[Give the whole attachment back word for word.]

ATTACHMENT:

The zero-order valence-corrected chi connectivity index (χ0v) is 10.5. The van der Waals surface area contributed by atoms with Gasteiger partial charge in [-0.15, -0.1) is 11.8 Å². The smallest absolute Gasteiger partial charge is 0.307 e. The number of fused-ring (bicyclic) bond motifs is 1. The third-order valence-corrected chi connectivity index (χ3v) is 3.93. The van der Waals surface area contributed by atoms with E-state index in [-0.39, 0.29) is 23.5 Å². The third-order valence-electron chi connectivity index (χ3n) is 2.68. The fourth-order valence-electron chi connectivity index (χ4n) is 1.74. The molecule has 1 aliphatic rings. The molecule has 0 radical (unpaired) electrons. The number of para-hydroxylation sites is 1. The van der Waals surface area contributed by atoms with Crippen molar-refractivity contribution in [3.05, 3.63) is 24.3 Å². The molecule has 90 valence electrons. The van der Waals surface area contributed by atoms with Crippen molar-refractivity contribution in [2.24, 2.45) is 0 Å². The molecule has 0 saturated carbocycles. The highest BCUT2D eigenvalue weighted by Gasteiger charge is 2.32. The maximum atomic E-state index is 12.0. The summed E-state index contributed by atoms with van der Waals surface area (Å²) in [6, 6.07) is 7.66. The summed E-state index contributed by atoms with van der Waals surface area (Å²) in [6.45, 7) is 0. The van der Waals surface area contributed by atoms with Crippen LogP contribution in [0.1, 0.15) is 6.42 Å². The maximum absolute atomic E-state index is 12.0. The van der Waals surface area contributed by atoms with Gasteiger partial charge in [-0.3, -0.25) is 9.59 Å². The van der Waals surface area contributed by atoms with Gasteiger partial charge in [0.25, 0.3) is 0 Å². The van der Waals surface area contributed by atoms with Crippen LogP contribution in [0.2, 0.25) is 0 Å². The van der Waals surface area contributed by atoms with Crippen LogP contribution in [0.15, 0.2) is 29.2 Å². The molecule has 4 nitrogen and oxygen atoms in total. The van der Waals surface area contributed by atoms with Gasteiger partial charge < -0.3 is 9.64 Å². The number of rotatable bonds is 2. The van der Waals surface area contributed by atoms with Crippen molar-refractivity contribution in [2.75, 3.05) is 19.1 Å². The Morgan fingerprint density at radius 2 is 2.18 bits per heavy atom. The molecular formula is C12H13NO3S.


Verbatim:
The zero-order valence-corrected chi connectivity index (χ0v) is 10.5. The van der Waals surface area contributed by atoms with Gasteiger partial charge in [-0.15, -0.1) is 11.8 Å². The smallest absolute Gasteiger partial charge is 0.307 e. The number of fused-ring (bicyclic) bond motifs is 1. The third-order valence-corrected chi connectivity index (χ3v) is 3.93. The van der Waals surface area contributed by atoms with E-state index in [-0.39, 0.29) is 23.5 Å². The third-order valence-electron chi connectivity index (χ3n) is 2.68. The fourth-order valence-electron chi connectivity index (χ4n) is 1.74. The molecule has 1 aliphatic rings. The molecule has 0 radical (unpaired) electrons. The number of para-hydroxylation sites is 1. The van der Waals surface area contributed by atoms with Crippen molar-refractivity contribution in [3.05, 3.63) is 24.3 Å². The molecule has 90 valence electrons. The van der Waals surface area contributed by atoms with Crippen molar-refractivity contribution in [2.24, 2.45) is 0 Å². The molecule has 0 saturated carbocycles. The highest BCUT2D eigenvalue weighted by Gasteiger charge is 2.32. The maximum atomic E-state index is 12.0. The summed E-state index contributed by atoms with van der Waals surface area (Å²) in [6, 6.07) is 7.66. The summed E-state index contributed by atoms with van der Waals surface area (Å²) in [6.45, 7) is 0. The van der Waals surface area contributed by atoms with Crippen LogP contribution in [0.1, 0.15) is 6.42 Å². The maximum absolute atomic E-state index is 12.0. The van der Waals surface area contributed by atoms with Gasteiger partial charge in [-0.3, -0.25) is 9.59 Å². The van der Waals surface area contributed by atoms with Gasteiger partial charge in [0.25, 0.3) is 0 Å². The van der Waals surface area contributed by atoms with Crippen LogP contribution in [0.2, 0.25) is 0 Å². The van der Waals surface area contributed by atoms with Crippen LogP contribution in [0.15, 0.2) is 29.2 Å². The molecule has 4 nitrogen and oxygen atoms in total. The van der Waals surface area contributed by atoms with Gasteiger partial charge < -0.3 is 9.64 Å². The number of rotatable bonds is 2. The van der Waals surface area contributed by atoms with Crippen molar-refractivity contribution in [2.75, 3.05) is 19.1 Å². The Morgan fingerprint density at radius 2 is 2.18 bits per heavy atom. The molecular formula is C12H13NO3S.